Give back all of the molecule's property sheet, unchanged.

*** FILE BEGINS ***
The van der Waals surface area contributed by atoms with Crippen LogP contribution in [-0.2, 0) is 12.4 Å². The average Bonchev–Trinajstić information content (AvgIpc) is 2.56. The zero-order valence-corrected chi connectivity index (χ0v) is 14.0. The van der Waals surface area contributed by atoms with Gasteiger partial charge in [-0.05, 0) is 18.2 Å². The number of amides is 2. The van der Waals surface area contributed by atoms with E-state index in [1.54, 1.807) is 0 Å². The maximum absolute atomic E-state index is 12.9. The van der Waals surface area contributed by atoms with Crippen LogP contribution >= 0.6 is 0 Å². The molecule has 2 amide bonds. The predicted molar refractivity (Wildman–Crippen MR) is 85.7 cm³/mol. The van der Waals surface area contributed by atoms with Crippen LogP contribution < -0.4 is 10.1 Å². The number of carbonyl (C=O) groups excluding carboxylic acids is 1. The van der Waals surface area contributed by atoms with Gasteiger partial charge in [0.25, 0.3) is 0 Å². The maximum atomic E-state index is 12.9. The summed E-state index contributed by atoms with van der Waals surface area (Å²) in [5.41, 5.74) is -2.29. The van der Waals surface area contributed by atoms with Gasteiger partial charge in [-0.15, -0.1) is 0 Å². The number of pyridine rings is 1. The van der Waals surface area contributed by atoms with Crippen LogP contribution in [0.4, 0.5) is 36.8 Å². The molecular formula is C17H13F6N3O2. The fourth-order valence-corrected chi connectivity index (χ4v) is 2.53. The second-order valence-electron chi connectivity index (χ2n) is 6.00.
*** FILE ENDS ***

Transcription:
The van der Waals surface area contributed by atoms with Crippen LogP contribution in [-0.2, 0) is 12.4 Å². The average Bonchev–Trinajstić information content (AvgIpc) is 2.56. The zero-order valence-corrected chi connectivity index (χ0v) is 14.0. The van der Waals surface area contributed by atoms with Gasteiger partial charge in [-0.05, 0) is 18.2 Å². The number of amides is 2. The van der Waals surface area contributed by atoms with E-state index in [1.54, 1.807) is 0 Å². The maximum absolute atomic E-state index is 12.9. The van der Waals surface area contributed by atoms with Crippen LogP contribution >= 0.6 is 0 Å². The molecule has 2 amide bonds. The predicted molar refractivity (Wildman–Crippen MR) is 85.7 cm³/mol. The van der Waals surface area contributed by atoms with Crippen LogP contribution < -0.4 is 10.1 Å². The number of carbonyl (C=O) groups excluding carboxylic acids is 1. The van der Waals surface area contributed by atoms with Gasteiger partial charge in [0.25, 0.3) is 0 Å². The maximum atomic E-state index is 12.9. The summed E-state index contributed by atoms with van der Waals surface area (Å²) in [5.41, 5.74) is -2.29. The van der Waals surface area contributed by atoms with Gasteiger partial charge in [-0.15, -0.1) is 0 Å². The number of pyridine rings is 1. The van der Waals surface area contributed by atoms with Crippen LogP contribution in [0.4, 0.5) is 36.8 Å². The molecular formula is C17H13F6N3O2. The fourth-order valence-corrected chi connectivity index (χ4v) is 2.53. The second-order valence-electron chi connectivity index (χ2n) is 6.00.